But because you are earning more interest income from a high-yield savings account, the amount that is subject to tax is typically greater. However, you are also earning more money on your savings in what is usually an FDIC-insured account. So consider the pros and cons of having some of your money in a high-yield savings account.

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How Savings Account Interest is Taxed 

While you won’t owe taxes on the principal account balance in your savings account, any savings account interest earned is considered taxable income. The IRS taxes interest from high-yield savings accounts (and traditional interest-bearing savings accounts) at the same rate they tax other income (e.g., from your job). Any money you accumulate in interest is added to your other taxable income.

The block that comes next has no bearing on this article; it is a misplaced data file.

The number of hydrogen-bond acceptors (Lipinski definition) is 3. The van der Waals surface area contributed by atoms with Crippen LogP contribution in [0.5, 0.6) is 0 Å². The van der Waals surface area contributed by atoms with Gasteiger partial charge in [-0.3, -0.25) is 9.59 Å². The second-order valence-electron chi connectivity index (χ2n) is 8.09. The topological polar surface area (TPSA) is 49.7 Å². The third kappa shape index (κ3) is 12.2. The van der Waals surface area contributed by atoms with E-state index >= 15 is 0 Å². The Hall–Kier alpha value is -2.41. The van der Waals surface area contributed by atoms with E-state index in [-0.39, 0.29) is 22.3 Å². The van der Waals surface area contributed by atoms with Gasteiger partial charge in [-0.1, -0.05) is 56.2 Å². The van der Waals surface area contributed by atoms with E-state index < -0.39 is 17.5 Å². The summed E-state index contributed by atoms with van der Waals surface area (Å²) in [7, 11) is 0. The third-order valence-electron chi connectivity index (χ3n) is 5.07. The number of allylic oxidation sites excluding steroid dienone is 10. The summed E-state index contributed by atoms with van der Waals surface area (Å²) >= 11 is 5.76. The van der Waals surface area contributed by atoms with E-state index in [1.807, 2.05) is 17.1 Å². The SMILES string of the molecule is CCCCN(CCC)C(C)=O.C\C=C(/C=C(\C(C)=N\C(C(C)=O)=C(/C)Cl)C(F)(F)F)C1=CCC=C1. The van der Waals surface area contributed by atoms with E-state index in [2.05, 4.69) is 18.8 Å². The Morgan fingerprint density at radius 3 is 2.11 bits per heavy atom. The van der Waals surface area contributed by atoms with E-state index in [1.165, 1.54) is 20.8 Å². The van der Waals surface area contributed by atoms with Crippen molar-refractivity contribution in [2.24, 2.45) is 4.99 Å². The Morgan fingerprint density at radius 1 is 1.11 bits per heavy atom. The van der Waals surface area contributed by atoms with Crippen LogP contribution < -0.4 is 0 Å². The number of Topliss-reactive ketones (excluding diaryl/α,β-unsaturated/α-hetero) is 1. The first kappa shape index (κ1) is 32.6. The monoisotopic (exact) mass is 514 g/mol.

• The amount that you owe on interest income is based on your federal income tax bracket. So generally, the higher your income, the higher your tax bracket and the more tax you could owe on your interest income. 
  • Your income tax bracket is tied to a federal tax rate that is based on your filing status and taxable income from all sources, including interest).

There is some good news, though. Since the IRS adjusts federal income tax brackets each year for inflation, you could pay a lower tax rate for 2023 than you paid last year.

So, for example, let’s say that you earn $10,000 in interest income and your marginal tax rate is 22% based on your 2023 federal income tax bracket. Using that information, the tax on your savings account interest would generally be $2,200.